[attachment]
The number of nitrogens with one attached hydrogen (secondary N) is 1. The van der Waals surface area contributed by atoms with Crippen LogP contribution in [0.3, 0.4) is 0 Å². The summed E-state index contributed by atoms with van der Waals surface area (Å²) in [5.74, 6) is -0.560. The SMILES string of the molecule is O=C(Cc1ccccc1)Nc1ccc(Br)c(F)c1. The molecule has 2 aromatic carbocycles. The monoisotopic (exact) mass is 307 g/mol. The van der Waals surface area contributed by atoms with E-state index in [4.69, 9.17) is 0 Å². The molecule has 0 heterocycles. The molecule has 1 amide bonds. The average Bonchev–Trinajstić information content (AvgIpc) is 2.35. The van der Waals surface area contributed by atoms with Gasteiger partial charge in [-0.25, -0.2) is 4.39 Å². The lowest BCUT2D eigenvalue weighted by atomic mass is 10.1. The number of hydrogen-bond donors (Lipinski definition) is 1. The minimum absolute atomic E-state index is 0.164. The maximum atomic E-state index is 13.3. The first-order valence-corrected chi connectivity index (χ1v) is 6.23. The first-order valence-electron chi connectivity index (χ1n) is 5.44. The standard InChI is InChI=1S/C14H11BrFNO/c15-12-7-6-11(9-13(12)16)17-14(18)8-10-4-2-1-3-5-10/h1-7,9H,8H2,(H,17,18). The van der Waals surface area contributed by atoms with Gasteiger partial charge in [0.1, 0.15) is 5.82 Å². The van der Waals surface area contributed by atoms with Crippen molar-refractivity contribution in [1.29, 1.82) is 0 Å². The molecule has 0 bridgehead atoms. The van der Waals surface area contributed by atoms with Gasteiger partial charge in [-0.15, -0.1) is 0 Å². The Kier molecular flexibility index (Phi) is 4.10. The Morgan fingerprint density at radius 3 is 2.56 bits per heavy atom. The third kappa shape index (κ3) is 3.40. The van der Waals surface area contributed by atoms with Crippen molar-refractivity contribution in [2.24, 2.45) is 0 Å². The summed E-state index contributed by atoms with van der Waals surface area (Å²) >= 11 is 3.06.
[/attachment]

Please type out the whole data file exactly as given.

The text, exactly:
The number of nitrogens with one attached hydrogen (secondary N) is 1. The van der Waals surface area contributed by atoms with Crippen LogP contribution in [0.3, 0.4) is 0 Å². The summed E-state index contributed by atoms with van der Waals surface area (Å²) in [5.74, 6) is -0.560. The SMILES string of the molecule is O=C(Cc1ccccc1)Nc1ccc(Br)c(F)c1. The molecule has 2 aromatic carbocycles. The monoisotopic (exact) mass is 307 g/mol. The van der Waals surface area contributed by atoms with E-state index in [4.69, 9.17) is 0 Å². The molecule has 0 heterocycles. The molecule has 1 amide bonds. The average Bonchev–Trinajstić information content (AvgIpc) is 2.35. The van der Waals surface area contributed by atoms with Gasteiger partial charge in [-0.25, -0.2) is 4.39 Å². The lowest BCUT2D eigenvalue weighted by atomic mass is 10.1. The number of hydrogen-bond donors (Lipinski definition) is 1. The minimum absolute atomic E-state index is 0.164. The maximum atomic E-state index is 13.3. The first-order valence-corrected chi connectivity index (χ1v) is 6.23. The first-order valence-electron chi connectivity index (χ1n) is 5.44. The standard InChI is InChI=1S/C14H11BrFNO/c15-12-7-6-11(9-13(12)16)17-14(18)8-10-4-2-1-3-5-10/h1-7,9H,8H2,(H,17,18). The van der Waals surface area contributed by atoms with Gasteiger partial charge in [0.1, 0.15) is 5.82 Å². The van der Waals surface area contributed by atoms with Crippen molar-refractivity contribution in [1.29, 1.82) is 0 Å². The molecule has 0 bridgehead atoms. The van der Waals surface area contributed by atoms with Gasteiger partial charge in [-0.15, -0.1) is 0 Å². The Kier molecular flexibility index (Phi) is 4.10. The Morgan fingerprint density at radius 3 is 2.56 bits per heavy atom. The third kappa shape index (κ3) is 3.40. The van der Waals surface area contributed by atoms with Crippen molar-refractivity contribution in [2.24, 2.45) is 0 Å². The summed E-state index contributed by atoms with van der Waals surface area (Å²) >= 11 is 3.06.